Three US East Coast Cultural Sites at Risk Due to Rising Sea Levels

November 7, 2016 § Leave a comment

Historic Jamestown, Virginia  pic

Historic Jamestown, Virginia

Cultural resource management authority Dr. R. Christopher Goodwin leverages over 30 years of experience in archeological research and preservation to lead the nationwide practice of R. Christopher Goodwin & Associates as CEO and director of research. Dr. Goodwin, who holds a PhD in anthropology and archaeology, also gives lectures and works on projects involving the protection of cultural and historic sites under threat from rising sea levels. The following list covers three of the most notable sites at risk on the East Coast of the United States.

1. Historic Jamestown, Virginia. Settled in 1606 and located alongside the tidal James River, Jamestown serves as a window into early American life. It features a plethora of archaeological and cultural sites, such as churches, burial grounds, military facilities, and a blacksmith shop. The local glassblowing factory represents one of the earliest staples of what became the North American Industrial Revolution. However, the surrounding waters that once protected Jamestown against Spanish invasion now pose a threat due to enhanced storm surges and rising sea levels.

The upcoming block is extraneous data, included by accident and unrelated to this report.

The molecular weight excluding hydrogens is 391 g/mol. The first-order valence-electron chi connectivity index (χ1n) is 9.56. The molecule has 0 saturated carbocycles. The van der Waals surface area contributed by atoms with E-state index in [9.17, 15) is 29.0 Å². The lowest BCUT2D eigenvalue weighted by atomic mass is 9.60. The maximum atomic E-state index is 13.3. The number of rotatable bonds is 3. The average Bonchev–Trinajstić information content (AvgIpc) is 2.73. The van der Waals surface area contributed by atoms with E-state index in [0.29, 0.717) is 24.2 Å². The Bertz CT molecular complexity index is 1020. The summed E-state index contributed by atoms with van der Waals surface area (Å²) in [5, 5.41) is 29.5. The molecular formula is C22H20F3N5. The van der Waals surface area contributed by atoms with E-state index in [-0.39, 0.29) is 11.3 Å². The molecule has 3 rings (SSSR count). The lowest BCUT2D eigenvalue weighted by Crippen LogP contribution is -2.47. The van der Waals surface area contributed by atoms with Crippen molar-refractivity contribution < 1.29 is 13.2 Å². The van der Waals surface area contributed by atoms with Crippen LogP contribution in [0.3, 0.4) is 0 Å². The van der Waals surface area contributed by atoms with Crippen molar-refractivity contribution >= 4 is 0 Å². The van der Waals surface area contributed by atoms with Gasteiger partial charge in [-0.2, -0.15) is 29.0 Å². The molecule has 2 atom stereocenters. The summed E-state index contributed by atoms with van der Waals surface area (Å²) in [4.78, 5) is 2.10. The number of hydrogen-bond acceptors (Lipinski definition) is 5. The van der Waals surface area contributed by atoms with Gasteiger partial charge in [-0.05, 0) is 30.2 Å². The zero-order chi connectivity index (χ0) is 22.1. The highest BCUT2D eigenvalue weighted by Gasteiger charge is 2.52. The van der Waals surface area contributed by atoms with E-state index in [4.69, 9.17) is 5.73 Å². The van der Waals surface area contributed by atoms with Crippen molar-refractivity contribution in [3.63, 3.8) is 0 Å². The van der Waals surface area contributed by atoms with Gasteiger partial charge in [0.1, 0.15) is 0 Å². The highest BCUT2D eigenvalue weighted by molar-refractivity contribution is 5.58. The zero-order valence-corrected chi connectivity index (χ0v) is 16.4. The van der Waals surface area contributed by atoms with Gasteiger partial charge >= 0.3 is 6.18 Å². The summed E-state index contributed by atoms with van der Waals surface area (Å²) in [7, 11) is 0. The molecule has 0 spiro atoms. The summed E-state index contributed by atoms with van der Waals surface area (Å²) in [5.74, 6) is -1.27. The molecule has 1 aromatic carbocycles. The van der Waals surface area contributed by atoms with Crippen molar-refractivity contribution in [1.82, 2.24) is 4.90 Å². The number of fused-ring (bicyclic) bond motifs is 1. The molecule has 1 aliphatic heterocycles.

2. Turtle Mound, Florida. The ancient Timucuan people of central and northeastern Florida constructed the Turtle Mound out of discarded faunal remains, oyster shells, pottery sherds, and other items over the course of 1,000 years. It stands amid a series of smaller mounds and serves as a testament to the way of life of the Timucuan people before written history. Coastal erosion threatens the site’s existence, leading to collaborative efforts by the National Park Service, scientists, and members of the public to create a living shoreline comprised of restored mangroves, oyster shells, and marsh grass.

3. Statue of Liberty, New York. A joint effort between the newly liberated United States and France, the Statue of Liberty was first proposed by Frenchman Edouard de Laboulaye in 1865 to commemorate the centennial of the American Declaration of Independence. The French handled the statue’s construction and assembly in the United States, while the Americans agreed to build the pedestal for its placement. Rising sea levels and massive storms due to climate change pose a threat and continue to cost millions of dollars in restorative and preventive measures.

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